Leasing is a more permanent version of renting, it’s not up to you to set the terms.  The terms of a rental or leasing property is up to the landlord, and you’ll have to abide by them either way.

Additional Factors to Consider

■Your Credit Score

For better or for worse, your credit score will come into play whether you rent an apartment or buy a home.  This is to ensure to either a landlord or the bank that you can make timely monthly payments.  Ideally, you’ll want your credit score to be no lower than 620, although this is even on the low side.

Having a good credit score will increase your likelihood to get a smaller interest rate or get approved right away.

Want to improve your credit score in just 30 days? Click here now!

■Your Monthly Budget: 

Still not clear what you can or can’t afford?  That’s ok!  It can be tricky to figure out sometimes, especially when you deal with something as volatile as the housing market.  To get a more personalized idea based on your own financials, try out The New York Times Rent or Buy Calculator, here:

■Your 5 Year Plan: 

What does the next five years of your life look like?  Kids?  A dog?  An in-home gym?  Whatever makes up your five-year plan, make sure your living situation can handle it.  It would be unfortunate to outgrow an apartment or home all because you didn’t do enough planning.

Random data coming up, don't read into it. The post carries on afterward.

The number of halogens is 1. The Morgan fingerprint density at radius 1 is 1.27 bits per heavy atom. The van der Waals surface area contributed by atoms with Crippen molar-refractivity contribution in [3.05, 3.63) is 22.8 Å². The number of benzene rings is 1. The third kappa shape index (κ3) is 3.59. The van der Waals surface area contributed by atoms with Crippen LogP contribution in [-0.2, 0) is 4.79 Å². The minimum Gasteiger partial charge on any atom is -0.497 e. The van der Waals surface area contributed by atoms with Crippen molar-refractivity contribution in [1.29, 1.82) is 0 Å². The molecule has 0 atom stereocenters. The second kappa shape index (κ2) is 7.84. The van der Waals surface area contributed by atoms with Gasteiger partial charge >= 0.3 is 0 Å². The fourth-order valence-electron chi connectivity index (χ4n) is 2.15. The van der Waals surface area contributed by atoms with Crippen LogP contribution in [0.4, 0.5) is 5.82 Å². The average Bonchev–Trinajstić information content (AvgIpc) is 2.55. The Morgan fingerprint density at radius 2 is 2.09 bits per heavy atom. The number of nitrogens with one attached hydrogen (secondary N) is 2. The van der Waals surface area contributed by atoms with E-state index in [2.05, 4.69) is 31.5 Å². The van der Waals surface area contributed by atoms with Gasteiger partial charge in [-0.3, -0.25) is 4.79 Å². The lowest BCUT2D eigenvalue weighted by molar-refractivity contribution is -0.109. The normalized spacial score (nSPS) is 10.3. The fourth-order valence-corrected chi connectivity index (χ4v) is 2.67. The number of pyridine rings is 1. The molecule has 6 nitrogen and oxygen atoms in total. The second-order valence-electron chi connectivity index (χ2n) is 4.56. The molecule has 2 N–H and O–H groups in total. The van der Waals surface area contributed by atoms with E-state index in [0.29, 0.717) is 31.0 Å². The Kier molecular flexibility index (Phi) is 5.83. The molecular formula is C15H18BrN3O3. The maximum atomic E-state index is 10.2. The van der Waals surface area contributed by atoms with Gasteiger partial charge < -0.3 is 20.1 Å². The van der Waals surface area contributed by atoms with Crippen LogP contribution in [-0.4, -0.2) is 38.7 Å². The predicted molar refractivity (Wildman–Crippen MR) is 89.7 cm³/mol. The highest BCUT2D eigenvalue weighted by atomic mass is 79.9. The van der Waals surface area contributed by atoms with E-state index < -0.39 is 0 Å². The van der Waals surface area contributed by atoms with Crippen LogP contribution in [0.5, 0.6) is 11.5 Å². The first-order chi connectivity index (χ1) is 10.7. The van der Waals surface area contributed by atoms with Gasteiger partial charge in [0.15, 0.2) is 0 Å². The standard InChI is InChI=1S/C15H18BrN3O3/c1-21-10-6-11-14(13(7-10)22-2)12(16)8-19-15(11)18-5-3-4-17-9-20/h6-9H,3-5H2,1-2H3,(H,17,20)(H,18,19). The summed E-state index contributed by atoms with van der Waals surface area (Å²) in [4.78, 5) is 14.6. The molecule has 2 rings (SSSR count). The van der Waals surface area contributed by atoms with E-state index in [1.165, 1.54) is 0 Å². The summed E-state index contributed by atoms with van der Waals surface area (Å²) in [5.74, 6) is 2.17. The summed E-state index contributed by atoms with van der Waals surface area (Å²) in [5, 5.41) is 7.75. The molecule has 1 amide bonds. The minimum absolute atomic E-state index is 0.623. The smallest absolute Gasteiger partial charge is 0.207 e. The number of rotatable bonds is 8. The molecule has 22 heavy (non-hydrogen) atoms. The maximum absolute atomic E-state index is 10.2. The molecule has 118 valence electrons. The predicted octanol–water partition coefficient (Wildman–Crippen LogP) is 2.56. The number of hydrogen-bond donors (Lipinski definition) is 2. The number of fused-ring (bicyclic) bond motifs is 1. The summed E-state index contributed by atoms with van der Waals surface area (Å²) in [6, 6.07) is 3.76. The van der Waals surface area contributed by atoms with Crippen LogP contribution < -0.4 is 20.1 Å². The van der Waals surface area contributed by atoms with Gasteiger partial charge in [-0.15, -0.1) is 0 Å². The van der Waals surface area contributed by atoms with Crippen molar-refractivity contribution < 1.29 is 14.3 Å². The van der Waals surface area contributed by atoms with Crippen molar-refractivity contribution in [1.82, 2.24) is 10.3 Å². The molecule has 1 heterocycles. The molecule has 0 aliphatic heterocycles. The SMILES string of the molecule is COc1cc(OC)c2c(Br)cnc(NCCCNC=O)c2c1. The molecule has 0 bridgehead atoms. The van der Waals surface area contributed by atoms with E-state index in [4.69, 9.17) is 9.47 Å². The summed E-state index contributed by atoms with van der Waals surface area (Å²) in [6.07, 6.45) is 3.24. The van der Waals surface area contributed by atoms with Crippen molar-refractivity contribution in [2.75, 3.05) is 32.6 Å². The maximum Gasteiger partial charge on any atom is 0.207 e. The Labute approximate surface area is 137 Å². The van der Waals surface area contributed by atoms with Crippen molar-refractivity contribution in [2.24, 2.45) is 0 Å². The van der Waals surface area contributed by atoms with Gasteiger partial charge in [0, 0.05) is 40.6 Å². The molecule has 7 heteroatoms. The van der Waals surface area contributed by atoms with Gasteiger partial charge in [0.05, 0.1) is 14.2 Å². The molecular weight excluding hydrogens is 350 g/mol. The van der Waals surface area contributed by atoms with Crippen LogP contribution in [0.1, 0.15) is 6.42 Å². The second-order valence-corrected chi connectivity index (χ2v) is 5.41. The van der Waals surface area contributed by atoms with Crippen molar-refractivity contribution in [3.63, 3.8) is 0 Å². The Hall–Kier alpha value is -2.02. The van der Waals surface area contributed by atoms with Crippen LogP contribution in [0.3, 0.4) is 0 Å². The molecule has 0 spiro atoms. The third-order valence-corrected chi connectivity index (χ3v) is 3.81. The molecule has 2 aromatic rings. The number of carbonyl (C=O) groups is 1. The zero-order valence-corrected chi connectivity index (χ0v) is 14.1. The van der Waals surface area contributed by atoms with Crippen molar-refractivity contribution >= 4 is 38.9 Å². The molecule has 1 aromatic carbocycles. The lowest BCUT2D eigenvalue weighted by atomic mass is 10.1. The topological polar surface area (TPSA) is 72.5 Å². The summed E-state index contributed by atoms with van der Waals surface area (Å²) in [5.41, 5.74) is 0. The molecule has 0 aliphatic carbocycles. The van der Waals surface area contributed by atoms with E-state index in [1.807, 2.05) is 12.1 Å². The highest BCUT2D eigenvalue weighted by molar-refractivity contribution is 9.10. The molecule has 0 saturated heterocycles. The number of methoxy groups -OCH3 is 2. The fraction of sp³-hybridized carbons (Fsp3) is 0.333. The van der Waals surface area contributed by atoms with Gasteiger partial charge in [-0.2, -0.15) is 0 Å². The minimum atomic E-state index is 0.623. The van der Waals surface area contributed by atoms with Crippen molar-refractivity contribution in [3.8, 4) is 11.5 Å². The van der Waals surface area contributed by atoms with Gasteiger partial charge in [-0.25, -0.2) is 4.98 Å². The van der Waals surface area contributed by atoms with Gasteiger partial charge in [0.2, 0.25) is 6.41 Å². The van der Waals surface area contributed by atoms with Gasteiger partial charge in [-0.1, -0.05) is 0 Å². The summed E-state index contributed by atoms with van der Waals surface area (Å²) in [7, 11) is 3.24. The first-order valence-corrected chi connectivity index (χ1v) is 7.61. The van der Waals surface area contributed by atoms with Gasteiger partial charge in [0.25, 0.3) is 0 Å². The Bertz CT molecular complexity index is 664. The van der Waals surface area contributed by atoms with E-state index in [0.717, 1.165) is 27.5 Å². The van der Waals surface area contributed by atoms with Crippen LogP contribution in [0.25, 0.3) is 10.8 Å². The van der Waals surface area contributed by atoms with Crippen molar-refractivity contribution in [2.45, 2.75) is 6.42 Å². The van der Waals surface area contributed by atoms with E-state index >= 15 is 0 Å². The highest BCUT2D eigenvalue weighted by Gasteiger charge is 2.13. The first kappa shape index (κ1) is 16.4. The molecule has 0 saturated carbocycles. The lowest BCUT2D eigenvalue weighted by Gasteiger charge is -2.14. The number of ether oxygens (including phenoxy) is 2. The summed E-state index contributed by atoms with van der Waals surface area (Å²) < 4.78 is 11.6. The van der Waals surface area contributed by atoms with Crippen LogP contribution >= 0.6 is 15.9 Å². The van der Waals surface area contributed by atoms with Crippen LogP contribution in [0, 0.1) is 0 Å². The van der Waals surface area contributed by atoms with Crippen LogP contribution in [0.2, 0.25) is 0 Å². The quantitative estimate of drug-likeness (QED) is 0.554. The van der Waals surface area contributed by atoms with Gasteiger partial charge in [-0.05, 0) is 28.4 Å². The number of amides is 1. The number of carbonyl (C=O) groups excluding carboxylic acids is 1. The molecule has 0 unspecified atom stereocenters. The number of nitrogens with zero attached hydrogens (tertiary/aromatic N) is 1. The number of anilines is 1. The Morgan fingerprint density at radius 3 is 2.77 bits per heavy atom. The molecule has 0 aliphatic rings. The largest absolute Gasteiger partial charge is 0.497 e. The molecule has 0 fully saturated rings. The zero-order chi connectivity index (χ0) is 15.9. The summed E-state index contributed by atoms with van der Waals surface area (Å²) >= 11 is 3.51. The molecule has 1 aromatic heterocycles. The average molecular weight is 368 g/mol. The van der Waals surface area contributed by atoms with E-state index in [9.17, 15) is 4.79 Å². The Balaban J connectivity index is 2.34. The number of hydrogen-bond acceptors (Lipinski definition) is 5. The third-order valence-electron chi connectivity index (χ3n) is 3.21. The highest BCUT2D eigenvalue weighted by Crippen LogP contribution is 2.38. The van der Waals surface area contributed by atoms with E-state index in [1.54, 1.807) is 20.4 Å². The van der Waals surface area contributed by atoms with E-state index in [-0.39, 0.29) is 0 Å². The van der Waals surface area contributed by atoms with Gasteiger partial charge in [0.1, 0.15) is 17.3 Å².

■Homes with Rental Opportunities: 

There’s nothing wrong with following in the footsteps of some of the greatest real estate tycoons.  If possible, purchase a home that you can then rent out until you’re ready to handle the monthly payments yourself.  Or, buy a home that has an attic or basement apartment that can be put up for rent while you live in the main space.  Hacks like these can help you own a home without taking on the full financial responsibility.

Final Thoughts:

Overall, every person is different.  Every financial situation is different.  There truly is no cut and dry answer when it comes to renting versus buying.  Nevertheless, the general decision should come down to if you plan to stay in that location for a long period of time. 

If your plan is to stay in the same living situation for three years or more, it’s probably time to consider buying a home.  Especially if you don’t think you’ll outgrow the home within the next 5-10 years.  However, if you’re not ready to make a long-term living commitment and still want the flexibility to move every year or so, renting an apartment seems like the right move for you.  Not only is it cheaper, but it gives you the freedom you want.

Have you recently decided on renting an apartment or buying a home?  Let us know in the comments below!  Was it hard to make the decision, or easy?  Any advice or stories that you’d like to share?  We’d love to hear it all!